posted by mendel at 9:38 PM on August 10, 2005


One more in the 'learn to your little cumdrop' file.

A good paint job is extremely pricy (a few thousand for a good single color job, a lot more for something like you'd see on Overhaulin' or whatever). I don't see the point unless you're either doing a ton of bodywork, or you're absolutely in love with the car, and plan to keep it in service for decades.

(and yes, everything comes off during a competent paint job.)
posted by mosch at 10:56 PM on August 10, 2005


Here's the deal: A $200-$400 paint job from Earl Scheib or Maaco will look great from about 10 feet away for a few years, depending on how you store the car.

If you look more closely at the car, though, you'll notice all sorts of imperfections that you'd never get in a factory or "proper" paint job; There will be overspray and underspary around everything they mask off, including badges, vents and windows. You won't notice that from 10 feet away, but if you look more carefully, you will. There will likely be some areas with 'orangepeel' type texture where the paint wen on too thick.

The real killer for doing this to a 2001 Toyota, though, is that a cheap paint job won't be as durable as the rest of the car. If you garage the car, you'll be good for a few years. If your car is outside all the time, the paint will bleach and peel within a few years. Cheap paint jobs also scratch off super-easily. Bugs, rocks, belt buckles will all take a toll.

I've gotten cheap paint jobs on old/hobby cars, and I knew what I was getting. And I suppose, if, given that you know going in that the paint job won't last like a factory paint job will, and won't do a good job on the detail areas of your car's body, then you probably won't be too disappointed in the end.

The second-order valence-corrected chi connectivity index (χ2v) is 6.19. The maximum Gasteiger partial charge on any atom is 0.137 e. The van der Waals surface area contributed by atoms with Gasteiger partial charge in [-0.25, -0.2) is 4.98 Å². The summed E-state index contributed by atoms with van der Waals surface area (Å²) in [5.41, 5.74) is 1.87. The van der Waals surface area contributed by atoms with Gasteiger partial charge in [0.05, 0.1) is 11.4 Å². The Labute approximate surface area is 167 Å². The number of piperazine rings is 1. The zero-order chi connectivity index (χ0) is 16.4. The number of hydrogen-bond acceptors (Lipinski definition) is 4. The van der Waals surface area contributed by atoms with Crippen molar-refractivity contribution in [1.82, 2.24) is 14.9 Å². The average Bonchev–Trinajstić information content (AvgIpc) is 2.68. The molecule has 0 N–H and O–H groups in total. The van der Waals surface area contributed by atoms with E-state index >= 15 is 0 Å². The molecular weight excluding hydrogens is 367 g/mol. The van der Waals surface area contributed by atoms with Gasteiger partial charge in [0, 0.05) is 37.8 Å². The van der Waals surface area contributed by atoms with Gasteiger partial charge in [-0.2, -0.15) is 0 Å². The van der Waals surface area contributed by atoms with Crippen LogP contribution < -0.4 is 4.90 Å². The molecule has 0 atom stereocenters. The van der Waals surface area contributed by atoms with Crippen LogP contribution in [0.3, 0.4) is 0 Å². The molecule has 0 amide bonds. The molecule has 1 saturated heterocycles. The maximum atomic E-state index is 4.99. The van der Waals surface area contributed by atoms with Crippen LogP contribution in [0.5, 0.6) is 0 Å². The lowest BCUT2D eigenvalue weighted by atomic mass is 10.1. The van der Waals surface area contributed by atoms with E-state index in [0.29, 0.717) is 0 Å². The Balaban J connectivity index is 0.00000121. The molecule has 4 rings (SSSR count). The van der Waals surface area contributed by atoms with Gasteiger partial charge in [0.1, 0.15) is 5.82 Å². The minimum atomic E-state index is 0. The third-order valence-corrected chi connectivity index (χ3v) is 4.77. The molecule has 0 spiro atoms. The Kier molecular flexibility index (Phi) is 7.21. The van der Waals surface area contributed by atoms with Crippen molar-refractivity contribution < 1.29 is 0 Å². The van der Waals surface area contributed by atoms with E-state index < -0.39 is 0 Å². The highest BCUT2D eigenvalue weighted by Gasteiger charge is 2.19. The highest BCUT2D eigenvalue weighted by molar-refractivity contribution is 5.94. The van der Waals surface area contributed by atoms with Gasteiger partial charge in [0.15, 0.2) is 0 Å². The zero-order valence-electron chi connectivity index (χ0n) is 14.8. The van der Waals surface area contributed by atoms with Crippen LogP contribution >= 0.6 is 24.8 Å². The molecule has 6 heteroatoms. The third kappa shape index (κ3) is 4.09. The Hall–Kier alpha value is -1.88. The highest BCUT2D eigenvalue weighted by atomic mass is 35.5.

Still, I'd never get a MAACO/Scheib job done on a 4 year old Toyota. I've driven every Toyota I've had for 10 to 15 years after the date of manufacture, and there's no way a cheap paint job will last that long.
posted by u2604ab at 10:58 AM on August 11, 2005


You might consider a two-tone paint job with white as one of the colors. There are a lot of minis running around with white tops and blue bottoms. Subarus also have two-tones with the bumpers and the lower foot or so a different color. This should be fairly cheap and not take very much paint or masking (that is, masking of many small parts).
posted by 445supermag at 11:04 AM on August 11, 2005


I had an auto professionally repainted a slightly different shade of dark blue.
You should understand that there are two types of professional repaint jobs, exterior only and complete. Complete will include door jambs, into the engine compartment, trunk, etc. Exterior will not get the white painted portions on the interior or the doors etc repainted.

I had a number of body modifications done and an exterior only repaint (blues match quite nicely) at a competent shop. Was charged an hourly rate plus materials. Total cost was three grand on a ten year old car I had just purchased for three grand, looks great three years later.
posted by DBAPaul at 7:22 AM on August 12, 2005